Boston, MA – As the months until the Massachusetts gubernatorial primary wind down, Democratic candidate Jay Gonzalez has heightened his attack on his Republican opponent, and current Massachusetts Governor, Charlie Baker. Gonzalez, who recently earned the endorsement of the Massachusetts Democratic Party, has distinguished himself throughout the race as an advocate for the “little guy,” promising to fight for those in the Massachusetts population he calls “regular people,” as opposed to the wealthiest slice of MA residents.

Gonzalez has argued multiple times that Governor Baker only has the interest of Massachusetts’ financial elite at heart, going so far as to say that Gov. Baker is “taking the state of Massachusetts backwards.” Throughout recent statements, Gonzalez has continued this rhetoric, supposedly setting himself apart from Baker and attempting to demonstrate to the public of MA that they need a change in leadership. In fact, Gonzalez has implied in previous speeches that The Bay State is no longer a governmental pioneer, asserting that his goal is “to make Massachusetts a leader again.” The Democratic candidate is no stranger to positions of authority. In 2009, he began his four-year run as Secretary of Administration and Finance under former MA Governor, Deval Patrick. Gonzalez’s past experience also includes work as an attorney in one of the largest United States law firms, a position as Chairman of the Massachusetts Health Connector board, and CEO of CetiCare Health. He has cited this experience as one of the reasons why Massachusetts residents should vote for him instead of the other Democratic candidates in the upcoming primary this September.

However, Gonzalez has asserted that even if he loses the primary, he will endorse the Democratic nominee for the final election. His energy appears to be focused less on denouncing the other Democratic candidates and more on differentiating himself from the Republican in office, Governor Charlie Baker. Gonzalez continues to direct the majority of his criticism toward Gov. Baker, relating the material of his speeches, social media posts, and responses to interview questions back to the current Massachusetts governor. On June 12th, for example, Gonzalez observed technical difficulties when he rode on the Massachusetts Subway, which is commonly referred to as “the T.” After experiencing this delay, he tweeted the following:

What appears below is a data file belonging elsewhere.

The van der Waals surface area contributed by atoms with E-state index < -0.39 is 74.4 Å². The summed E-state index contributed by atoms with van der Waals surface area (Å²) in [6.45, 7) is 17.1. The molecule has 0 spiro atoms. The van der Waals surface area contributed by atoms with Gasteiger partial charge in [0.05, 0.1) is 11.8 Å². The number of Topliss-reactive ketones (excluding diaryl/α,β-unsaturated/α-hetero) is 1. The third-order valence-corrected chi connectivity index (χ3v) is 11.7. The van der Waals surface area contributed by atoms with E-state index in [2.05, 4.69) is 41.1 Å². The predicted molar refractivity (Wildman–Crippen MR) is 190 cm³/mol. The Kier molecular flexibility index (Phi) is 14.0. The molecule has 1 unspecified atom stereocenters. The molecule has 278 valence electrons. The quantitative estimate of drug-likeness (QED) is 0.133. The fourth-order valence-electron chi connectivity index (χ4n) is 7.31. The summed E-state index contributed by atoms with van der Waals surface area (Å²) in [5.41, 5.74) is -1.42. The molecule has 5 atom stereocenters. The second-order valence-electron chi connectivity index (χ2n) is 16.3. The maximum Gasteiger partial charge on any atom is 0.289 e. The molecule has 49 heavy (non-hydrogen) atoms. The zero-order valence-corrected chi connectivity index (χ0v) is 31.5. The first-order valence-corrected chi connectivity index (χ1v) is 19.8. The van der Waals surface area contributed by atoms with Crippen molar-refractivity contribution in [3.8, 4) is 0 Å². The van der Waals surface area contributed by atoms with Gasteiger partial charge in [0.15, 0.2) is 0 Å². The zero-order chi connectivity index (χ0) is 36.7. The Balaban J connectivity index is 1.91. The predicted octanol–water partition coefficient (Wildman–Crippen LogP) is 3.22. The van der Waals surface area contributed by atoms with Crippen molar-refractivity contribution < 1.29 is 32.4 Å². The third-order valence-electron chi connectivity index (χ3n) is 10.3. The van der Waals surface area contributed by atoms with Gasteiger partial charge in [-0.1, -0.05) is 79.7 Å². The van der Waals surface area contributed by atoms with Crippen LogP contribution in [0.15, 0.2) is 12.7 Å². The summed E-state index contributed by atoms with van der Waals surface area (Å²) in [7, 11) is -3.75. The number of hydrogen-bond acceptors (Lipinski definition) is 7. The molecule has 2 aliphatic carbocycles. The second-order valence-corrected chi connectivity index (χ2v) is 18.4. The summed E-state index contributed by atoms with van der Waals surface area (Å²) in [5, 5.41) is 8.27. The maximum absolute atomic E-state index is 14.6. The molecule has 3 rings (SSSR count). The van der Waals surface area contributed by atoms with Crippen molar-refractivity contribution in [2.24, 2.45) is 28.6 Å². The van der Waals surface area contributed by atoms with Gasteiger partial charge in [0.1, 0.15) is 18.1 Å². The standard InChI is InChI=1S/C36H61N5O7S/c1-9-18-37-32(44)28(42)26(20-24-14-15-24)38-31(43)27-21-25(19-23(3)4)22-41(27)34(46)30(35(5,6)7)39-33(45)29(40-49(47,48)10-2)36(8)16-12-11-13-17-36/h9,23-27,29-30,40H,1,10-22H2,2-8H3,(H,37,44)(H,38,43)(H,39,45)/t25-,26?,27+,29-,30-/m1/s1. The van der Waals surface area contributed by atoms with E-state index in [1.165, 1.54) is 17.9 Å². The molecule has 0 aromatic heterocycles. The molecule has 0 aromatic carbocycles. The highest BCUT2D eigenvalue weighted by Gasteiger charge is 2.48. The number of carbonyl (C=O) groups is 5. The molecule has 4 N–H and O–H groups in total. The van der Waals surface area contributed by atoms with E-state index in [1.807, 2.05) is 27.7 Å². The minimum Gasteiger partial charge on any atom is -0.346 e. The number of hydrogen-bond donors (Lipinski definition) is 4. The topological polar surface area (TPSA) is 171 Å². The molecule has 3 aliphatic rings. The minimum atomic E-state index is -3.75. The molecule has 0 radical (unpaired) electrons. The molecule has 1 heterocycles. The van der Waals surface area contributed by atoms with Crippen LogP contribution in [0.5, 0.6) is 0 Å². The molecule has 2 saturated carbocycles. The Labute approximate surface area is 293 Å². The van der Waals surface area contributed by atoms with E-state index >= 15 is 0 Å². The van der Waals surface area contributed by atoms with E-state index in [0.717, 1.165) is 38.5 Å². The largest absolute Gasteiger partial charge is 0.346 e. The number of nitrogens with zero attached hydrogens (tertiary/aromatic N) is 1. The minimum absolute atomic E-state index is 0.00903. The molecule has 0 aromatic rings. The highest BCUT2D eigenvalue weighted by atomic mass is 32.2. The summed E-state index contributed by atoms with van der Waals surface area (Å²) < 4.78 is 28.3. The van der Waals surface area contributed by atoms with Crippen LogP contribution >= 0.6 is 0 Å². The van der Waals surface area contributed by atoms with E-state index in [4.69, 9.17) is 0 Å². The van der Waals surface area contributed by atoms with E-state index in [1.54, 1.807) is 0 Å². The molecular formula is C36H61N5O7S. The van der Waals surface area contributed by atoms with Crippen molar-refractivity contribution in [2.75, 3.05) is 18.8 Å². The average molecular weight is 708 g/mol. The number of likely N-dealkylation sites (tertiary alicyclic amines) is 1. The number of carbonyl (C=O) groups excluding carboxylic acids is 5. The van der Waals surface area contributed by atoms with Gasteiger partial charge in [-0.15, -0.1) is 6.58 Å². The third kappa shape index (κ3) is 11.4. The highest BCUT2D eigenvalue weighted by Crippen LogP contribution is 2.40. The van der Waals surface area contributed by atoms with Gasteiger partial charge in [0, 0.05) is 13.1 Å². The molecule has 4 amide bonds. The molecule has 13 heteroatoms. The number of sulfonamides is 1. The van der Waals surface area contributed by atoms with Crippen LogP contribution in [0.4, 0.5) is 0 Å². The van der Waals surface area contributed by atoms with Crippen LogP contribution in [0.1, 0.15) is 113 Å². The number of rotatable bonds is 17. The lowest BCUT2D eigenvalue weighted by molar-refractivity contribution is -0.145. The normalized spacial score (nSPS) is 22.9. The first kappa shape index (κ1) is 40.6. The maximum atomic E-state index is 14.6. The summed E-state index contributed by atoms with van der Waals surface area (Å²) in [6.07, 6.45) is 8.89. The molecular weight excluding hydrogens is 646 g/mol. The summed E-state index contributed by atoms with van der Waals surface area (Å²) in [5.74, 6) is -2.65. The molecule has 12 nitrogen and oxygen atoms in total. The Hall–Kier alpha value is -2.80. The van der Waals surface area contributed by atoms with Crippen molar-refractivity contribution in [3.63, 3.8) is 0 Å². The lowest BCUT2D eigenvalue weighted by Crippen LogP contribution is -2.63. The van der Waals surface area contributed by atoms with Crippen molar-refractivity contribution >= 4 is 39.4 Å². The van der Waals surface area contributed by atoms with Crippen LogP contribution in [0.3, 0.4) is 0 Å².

“An hour and a half after arriving at Government Center Station, I arrived at Eliot Station. Talked to lots of riders who are frustrated with the T just about every day. It’s clear there is a problem. It’s also clear @CharlieBakerMA doesn’t care.”

Fixing the subway malfunctions that the Massachusetts transit system frequently faces is one of Jay Gonzalez’s principal campaign promises; he claims that the MA subways are a “broken transportation system.” He alleges that Gov. Charlie Baker has never attempted to understand the T’s faults by going through them himself, another aspect that now sets them apart. Gonzalez persisted to differentiate himself from Baker just this past Thursday. On June 21st, Gonzalez spoke openly about his opposition to US President Donald Trump’s recent immigration policy. The “zero-tolerance policy” was Trump’s response to illegal immigration at the US/Mexico border, and involved separating immigrant children from their parents at this boundary. After this executive order, Governor Baker had agreed to deploy the Massachusetts National Guard at the border; however, as several states were pulling their National Guards from the border and refusing to comply until the child-separation policy was reversed, many Massachusetts residents were also dissatisfied with Gov. Baker’s decision. After this vocal opposition, Baker ultimately reversed this choice, resolving not to send the Mass National Guard to the border. Gonzalez, however, was not satisfied with the sequence of events. He claimed that Gov. Baker had been “complicit” for the duration of a “cruel” immigration policy, arguing that a good Massachusetts governor should stand up to the president in situations like these, and that Baker does not.

In a radio interview on the same day, Gonzalez was asked if he thought that President Trump was similar to Adolf Hilter, as this is a comparison that has been used -- mainly by left-leaning sources -- since Trump’s presidential campaign. Gonzalez did not directly answer the question, but instead brought his response back to his disapproval of Charlie Baker, stating. “We need public leaders in this country who are going to bring people together. And that’s a big gripe I’ve had with our governor…”

Jay Gonzalez’s potential advancement in the race will be determined on November 6, during the gubernatorial primary.